Monday, 4 June 2018

Black and white bag

I have been meaning to write this blog for a while now. I see that I started weaving it in Feb 2017.

Each year in Norwich, at the Forum - the public space including the marvellous library- there is ‘Maker’s Month’. This is a makers delight as all manner of voluntary organisations plus some others show the public what they do and encourage people to take part. In previous y ears the 4 Norfolk Guilds of weavers, spinners and dyers have been there for one of these weeks. It is very tiring but lovely to show others what we do. 

It was at this event last year that I took my 8 shaft Katie loom, which is portable. I very much wanted to have something interesting on it to show what can be achieved on a shaft loom, compared to a rigid heddle which I also had with me. What tempted me to Weaving was a workshop where I wove a herringbone pattern on an already set up loom. I wove about 8” and managed to turn the strip into a little evening bag. 

Image of evening bag

I thought the herringbone pattern would be a nice interesting weave for demonstrating at maker’s month. I spent long time and practice pieces to decide on the yarn to use. In the end I constructed my own multiple strands  ‘yarn’ to use as the fancy yarn. This contained thread that I bought at Linton Tweeds.(1) The base yarn was from a mixed cone which was in my stash and from which I had knitted a suit many years ago. 

I used 6 shafts, the honeycomb pattern used 4and I used the other 2 to do a plain weave selvedge which would make any stitching easier. 

Image of the weave. 

So I had a length of material that reminded me greatly of Little Moreton Hall, the National Trust  property in Cheshire. It is a very black and white building and the leaded window reminded me of the honeycomb weave. Little Moreton Hall  was our nearest and best ‘tea shop’ when we lived in Cheshire and where as a member of Alsager Guild of Weavers, Spinners And Dyers I had many pleasant memories of our exhibitions there. 

Image of honeycomb windows  

So I decided I would make a Little Moreton Hall Bag. 

Photo of Little Moreton Hall

I used linen for the sides  and base. I washed the fabric in quite hot water so as to shrink the Shetland Wool warp threads and make the honeycomb more prominent. I then backed this with interfacing to give more structure. Inspired by the lichen on the roof of the hall I decided to get yellow leather handles. I was delighted when these arrived (2)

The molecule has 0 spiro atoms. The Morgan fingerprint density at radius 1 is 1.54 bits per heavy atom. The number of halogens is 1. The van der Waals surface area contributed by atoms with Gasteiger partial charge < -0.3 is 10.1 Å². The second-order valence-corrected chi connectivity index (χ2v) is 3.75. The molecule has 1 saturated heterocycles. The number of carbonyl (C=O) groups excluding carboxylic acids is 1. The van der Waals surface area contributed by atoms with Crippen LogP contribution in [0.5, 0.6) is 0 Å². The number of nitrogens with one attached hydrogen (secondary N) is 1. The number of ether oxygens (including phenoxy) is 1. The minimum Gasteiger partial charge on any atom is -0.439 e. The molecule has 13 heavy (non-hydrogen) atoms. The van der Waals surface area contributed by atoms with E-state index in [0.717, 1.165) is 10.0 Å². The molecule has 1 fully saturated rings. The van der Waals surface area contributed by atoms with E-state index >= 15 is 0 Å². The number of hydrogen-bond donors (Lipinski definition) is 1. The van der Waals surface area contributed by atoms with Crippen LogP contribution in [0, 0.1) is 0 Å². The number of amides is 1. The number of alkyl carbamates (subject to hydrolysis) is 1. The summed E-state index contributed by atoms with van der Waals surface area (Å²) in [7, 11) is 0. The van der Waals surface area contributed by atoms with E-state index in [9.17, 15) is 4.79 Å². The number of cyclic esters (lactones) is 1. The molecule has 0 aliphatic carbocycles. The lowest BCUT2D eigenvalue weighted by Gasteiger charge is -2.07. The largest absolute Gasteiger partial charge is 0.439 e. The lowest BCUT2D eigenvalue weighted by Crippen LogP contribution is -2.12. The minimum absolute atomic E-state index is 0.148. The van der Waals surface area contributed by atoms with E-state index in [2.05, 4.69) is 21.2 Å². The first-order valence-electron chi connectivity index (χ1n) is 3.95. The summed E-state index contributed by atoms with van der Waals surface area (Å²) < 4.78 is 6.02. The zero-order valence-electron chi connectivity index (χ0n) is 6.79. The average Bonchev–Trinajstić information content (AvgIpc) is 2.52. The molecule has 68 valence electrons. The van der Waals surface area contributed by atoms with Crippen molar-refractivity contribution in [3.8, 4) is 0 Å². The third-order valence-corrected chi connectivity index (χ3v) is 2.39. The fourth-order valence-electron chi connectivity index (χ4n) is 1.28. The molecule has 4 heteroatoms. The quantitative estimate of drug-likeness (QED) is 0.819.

Now for the lining. I wished to dye this and unusually for me decided to use acid dyes - so I could get a good match to the handles. So trials took place and then I dyed a length of silk from Bollington in Cheshire. When we lived there I used to visit a mill once a year - I think in November when they had an open weekend and the most glorious lengths of silk could be bought from bins and end of rolls. (see post of 1Feb12) where you can see lining in my coat from the same place). However, whilst there I always searched out lengths of samples because of the plain white / natural coloured silk between the sample prints. It was one of these I retrieved from my stash to dye yellow to provide the lining for this bag. 

So now the bag had an outer shell, handle and lining. I was very pleased with it.

But, to my perfectionist self it was not finished. It needed braid over the join of the lining and  the outer shell. I initially tried this out with some matching commercial braid, but this jarred. 

I decided I would make some on my inklette (small Inkle) loom. I needed an exact match for the colours so decided if I used some  embroidery cotton then I would get a good choice of colours. So I took the bag with its lining to a stand in the  wonderful haberdashery shop in Diss,  called Albright of Diss. I selected the exact colours I wanted. Fortunately I had worked out how much I needed as there is very little length in those skeins in terms of weaving. So the braid was woven and stitched  in place.

 I added some vintage buttons, I guessed in use it would be good  to know which I intended to be the front and which the back of the bag. 

Finished bag 

The result is a bag I absolutely love. It started with wanting to weave something that looked interesting and as each stage was completed, I decided on the next. This is so against the way I usually work, when I have a picture of the finished item or garment in my mind. So this has been a lot more organic and I liked the journey as much as the product. 

(1) Linton Tweeds have some fancy yarns, they are known as producers  of superb fabrics. They have been weaving  for over 100 years and supply many luxury brands, think Chanel etc. If you are going up the M6 by Carlisle a diversion to the retail centre is a real treat - and there is a tea room. They also supply fabrics online and yarns, such as I have used in this bag. 

(2) Bag Handles From

Saturday, 2 June 2018

Hints and Tips for Machine Knitting (and Hand Knitting) Garments

I seem to meet a lot of knitters one way or another. When I say that something I am wearing is machine knitted occasionally someone says ‘that is cheating’. I smile sweetly and just think they are either jealous or have absolutely no idea what is involved in machine knitting. I know several people that machine knit and hand knit and these ones do appreciate the skill that goes into machine knitting. 

What follows if what I have discovered to work best over many years of hand and machine knitting. It is not the only way I am sure. It is just my way. 

I have had a knitting machine since 1974. (I think, I didn’t keep such careful records then! ) I still knit on this wonderful punchcard machine and as you might guess I own others too.